A Sense of Purpose


A sense of purpose is key to living a meaningful life. It is the heart of passion and it can bring us to deeper levels of long-term happiness, providing resilience amidst great hardships. A sense of purpose is something we often talk about wanting, seeking, or having, but it is somewhat illusive in our world of ongoing life-projects, characterized by multiple careers and highly fluid sociality. This philosophical investigation will provide a detailed blueprint of the concept of “purpose” and will hopefully help the reader along their DIY life-project.

The concept of “purpose” comes from the  Anglo-French “purpos,” referring to an intention, aim, or goal. Broadly speaking, it can refer to purposely getting drunk on the weekend, purposely caring for your loved ones, or even purposely putting the toilet seat down; therefore, purpose is goal-oriented action. In order to talk about the specific type of purpose I alluded to in the intro – a sense of purpose in one’s life – we will need to refine the concept. But before we can refine the concept, we need to figure out the role of purpose in one’s life. This means defining the purpose of life-purpose. In other words, the purpose of life-purpose can be called the end-goal of life-end-goals, the end of all other ends, or the ultimate end. In regular English, this simply translates to the question: why do we do what we do?

Luckily, Aristotle is a handy tool that can be used to fix this particular type of philosophical entanglement. Aristotle states that happiness is the ultimate end, meaning that all other goals are in some way directed toward the goal of happiness. Therefore, the purpose of life-purpose is happiness. But before moving further, we need to look at what Aristotle means by happiness. Distinct from hedonistic fleeting pleasures, Aristotle conceptualizes happiness as “eudemonia,” which translates to “good spirit,” or in other words, “living well.” For Aristotle, living well/ living a good life means living virtuously in accordance with one’s reason, based on his ethics of moderation laid out in the Nicomachean Ethics.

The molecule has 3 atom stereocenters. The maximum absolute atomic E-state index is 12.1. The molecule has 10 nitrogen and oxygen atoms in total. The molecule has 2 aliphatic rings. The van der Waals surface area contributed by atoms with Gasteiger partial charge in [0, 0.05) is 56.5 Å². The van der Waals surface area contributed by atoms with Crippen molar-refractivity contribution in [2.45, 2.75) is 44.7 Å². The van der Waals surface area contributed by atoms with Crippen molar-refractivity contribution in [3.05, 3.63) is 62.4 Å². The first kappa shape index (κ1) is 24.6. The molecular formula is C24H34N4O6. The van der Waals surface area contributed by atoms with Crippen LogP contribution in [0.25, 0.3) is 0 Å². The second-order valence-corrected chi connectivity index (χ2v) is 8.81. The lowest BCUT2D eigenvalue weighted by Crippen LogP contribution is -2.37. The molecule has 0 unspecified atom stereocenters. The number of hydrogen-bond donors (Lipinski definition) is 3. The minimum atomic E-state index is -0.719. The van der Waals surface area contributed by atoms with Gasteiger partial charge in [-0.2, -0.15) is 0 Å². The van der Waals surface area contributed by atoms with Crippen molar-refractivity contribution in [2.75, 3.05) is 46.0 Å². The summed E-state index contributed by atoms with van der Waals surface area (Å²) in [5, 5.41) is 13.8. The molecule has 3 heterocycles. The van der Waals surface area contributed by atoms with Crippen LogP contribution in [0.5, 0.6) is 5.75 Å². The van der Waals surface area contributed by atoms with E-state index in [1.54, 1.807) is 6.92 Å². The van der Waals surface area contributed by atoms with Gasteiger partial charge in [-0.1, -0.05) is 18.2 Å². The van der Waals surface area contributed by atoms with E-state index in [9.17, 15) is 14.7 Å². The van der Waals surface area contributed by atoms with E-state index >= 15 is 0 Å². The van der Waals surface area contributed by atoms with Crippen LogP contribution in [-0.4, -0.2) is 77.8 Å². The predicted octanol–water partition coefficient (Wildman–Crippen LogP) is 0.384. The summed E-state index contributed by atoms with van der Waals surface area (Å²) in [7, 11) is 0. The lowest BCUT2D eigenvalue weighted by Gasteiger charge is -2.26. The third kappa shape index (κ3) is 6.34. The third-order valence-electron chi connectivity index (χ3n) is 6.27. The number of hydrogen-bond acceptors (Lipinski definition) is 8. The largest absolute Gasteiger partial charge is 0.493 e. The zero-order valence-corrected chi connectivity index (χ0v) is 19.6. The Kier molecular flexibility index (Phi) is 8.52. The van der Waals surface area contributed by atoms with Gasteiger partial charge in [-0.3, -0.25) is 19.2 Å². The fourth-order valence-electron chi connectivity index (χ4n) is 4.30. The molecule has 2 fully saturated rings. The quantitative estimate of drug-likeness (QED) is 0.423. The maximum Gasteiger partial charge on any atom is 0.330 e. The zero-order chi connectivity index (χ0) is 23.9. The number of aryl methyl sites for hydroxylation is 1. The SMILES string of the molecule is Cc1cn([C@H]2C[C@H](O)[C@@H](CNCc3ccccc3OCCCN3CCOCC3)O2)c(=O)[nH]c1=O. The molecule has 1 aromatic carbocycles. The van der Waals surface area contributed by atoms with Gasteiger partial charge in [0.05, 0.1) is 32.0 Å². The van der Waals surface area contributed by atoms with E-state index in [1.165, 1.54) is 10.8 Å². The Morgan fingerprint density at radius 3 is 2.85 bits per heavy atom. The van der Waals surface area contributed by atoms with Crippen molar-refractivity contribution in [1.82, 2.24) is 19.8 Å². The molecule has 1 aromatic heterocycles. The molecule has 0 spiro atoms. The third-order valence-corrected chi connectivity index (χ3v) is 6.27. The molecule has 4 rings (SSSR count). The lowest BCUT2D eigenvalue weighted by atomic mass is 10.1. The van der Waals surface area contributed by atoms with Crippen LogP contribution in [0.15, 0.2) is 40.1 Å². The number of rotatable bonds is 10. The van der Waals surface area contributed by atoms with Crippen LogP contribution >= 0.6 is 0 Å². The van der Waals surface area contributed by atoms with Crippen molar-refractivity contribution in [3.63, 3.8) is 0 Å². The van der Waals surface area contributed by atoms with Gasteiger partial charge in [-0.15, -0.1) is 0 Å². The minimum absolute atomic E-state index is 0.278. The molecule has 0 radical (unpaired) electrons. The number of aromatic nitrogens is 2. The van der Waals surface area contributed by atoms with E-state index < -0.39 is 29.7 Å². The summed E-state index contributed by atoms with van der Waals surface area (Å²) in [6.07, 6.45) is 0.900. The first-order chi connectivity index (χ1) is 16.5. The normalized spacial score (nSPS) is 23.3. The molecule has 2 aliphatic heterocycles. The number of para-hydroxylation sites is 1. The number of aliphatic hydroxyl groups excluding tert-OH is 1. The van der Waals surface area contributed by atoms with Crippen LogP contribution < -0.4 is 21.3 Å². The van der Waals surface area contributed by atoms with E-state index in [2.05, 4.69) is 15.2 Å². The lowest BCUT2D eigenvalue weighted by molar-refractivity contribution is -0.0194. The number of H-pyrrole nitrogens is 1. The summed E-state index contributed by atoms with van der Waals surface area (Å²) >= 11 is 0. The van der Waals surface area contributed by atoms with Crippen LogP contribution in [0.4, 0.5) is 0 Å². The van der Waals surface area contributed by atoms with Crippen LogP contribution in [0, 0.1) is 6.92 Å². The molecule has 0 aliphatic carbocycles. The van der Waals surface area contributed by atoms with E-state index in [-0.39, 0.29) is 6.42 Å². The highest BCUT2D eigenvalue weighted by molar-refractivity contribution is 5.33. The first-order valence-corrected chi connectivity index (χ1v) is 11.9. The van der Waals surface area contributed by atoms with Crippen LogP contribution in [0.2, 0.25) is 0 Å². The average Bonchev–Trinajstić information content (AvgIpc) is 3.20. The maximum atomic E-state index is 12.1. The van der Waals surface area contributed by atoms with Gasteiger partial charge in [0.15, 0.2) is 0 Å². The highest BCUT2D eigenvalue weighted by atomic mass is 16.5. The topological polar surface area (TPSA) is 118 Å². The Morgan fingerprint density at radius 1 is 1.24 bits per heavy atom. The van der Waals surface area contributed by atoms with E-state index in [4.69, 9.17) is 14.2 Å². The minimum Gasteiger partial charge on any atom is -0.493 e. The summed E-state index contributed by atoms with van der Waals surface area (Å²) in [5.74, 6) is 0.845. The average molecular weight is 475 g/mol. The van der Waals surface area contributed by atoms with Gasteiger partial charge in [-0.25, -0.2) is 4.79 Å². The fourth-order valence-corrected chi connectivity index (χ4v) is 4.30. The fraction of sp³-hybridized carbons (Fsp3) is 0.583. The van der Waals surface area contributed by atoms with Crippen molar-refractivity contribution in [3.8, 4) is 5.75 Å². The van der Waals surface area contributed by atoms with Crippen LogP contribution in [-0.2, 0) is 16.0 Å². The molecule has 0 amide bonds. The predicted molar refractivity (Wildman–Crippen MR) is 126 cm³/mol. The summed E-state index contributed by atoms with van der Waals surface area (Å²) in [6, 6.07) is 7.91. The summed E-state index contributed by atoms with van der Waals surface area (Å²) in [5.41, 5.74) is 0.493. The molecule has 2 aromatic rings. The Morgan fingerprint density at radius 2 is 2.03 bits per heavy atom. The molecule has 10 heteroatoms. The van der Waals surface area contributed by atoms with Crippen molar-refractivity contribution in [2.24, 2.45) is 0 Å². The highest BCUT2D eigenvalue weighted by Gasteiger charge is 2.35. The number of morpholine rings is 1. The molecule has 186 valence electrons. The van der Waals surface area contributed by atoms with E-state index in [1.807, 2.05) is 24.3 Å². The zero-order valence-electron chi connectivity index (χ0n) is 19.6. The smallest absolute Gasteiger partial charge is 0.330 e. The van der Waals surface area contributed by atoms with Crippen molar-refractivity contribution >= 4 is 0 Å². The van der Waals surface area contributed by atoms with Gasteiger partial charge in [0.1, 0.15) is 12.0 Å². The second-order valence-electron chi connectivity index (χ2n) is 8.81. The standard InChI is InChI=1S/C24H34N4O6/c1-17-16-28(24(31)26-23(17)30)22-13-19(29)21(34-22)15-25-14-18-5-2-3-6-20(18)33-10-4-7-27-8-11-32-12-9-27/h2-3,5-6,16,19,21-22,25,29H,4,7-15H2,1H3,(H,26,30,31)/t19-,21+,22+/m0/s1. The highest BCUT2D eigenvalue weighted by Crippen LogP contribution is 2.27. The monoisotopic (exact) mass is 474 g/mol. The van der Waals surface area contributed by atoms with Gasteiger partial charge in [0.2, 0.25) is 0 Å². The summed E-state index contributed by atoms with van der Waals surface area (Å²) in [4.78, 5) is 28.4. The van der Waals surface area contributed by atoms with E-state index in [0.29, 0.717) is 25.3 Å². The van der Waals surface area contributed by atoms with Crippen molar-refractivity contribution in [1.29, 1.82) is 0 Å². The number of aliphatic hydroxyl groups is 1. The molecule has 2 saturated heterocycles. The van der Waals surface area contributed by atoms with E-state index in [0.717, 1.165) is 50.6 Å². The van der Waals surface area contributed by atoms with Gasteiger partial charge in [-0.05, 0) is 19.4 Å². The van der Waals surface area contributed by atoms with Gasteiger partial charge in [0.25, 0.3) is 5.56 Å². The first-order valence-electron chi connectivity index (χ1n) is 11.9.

To summarize the conceptual progress thus far, we can say that the purpose of life-purpose is to direct one toward living a good life. Therefore, a “sense of purpose in life” is distinct from the sense of purpose one feels during everyday goal-oriented tasks like grocery shopping because it acts as an overarching meta-purpose. What this means is that it is a purpose that  shapes all other purposes in alignment with an idea of the good. For example, if one’s life-purpose is heavily governed by a commitment to the flourishing of one’s children, one’s goals while grocery-shopping may be shaped by this overarching goal, moderating the type of foods one chooses to buy. Therefore, the function of life-purpose is regulative. It curbs our short term desires/ hedonic purposes in order to align our actions in accordance with a conception of the good.

To again recap, I first established that the purpose of life-purpose is to direct one toward a conception of a good life. I then established that life-purpose has a regulatory function. Since both its purpose and function are moral, life-purpose can also be called, “moral purpose.” Aristotle refers to the concept of moral purpose when he states: “Character is that which reveals moral purpose, exposing the class of things a man chooses or avoids.” Aristotle’s virtue ethics places a strong emphasis on character development through individual will-power. I want to pose a sociological counterbalance to Aristotle’s existentialism. In other words, I will go deeper into the concept of moral purpose by demonstrating its social basis.

Sociologically, the concept of morality is strongly rooted in the work of Émile Durkheim. Similar to Aristotle, Durkheim makes a link between morality and happiness:

But it appears fairly certain that happiness is something besides a sum of pleasures… Pleasure is local; it is a limited affection of a point in the organism or conscience… In short, what happiness expresses is not the momentary state of a particular function, but the health of physical and moral life in its entirety…

For Durkheim, making fleeting pleasures one’s primary purpose is to live in a constantly unsatisfied anomic state of unregulated desire: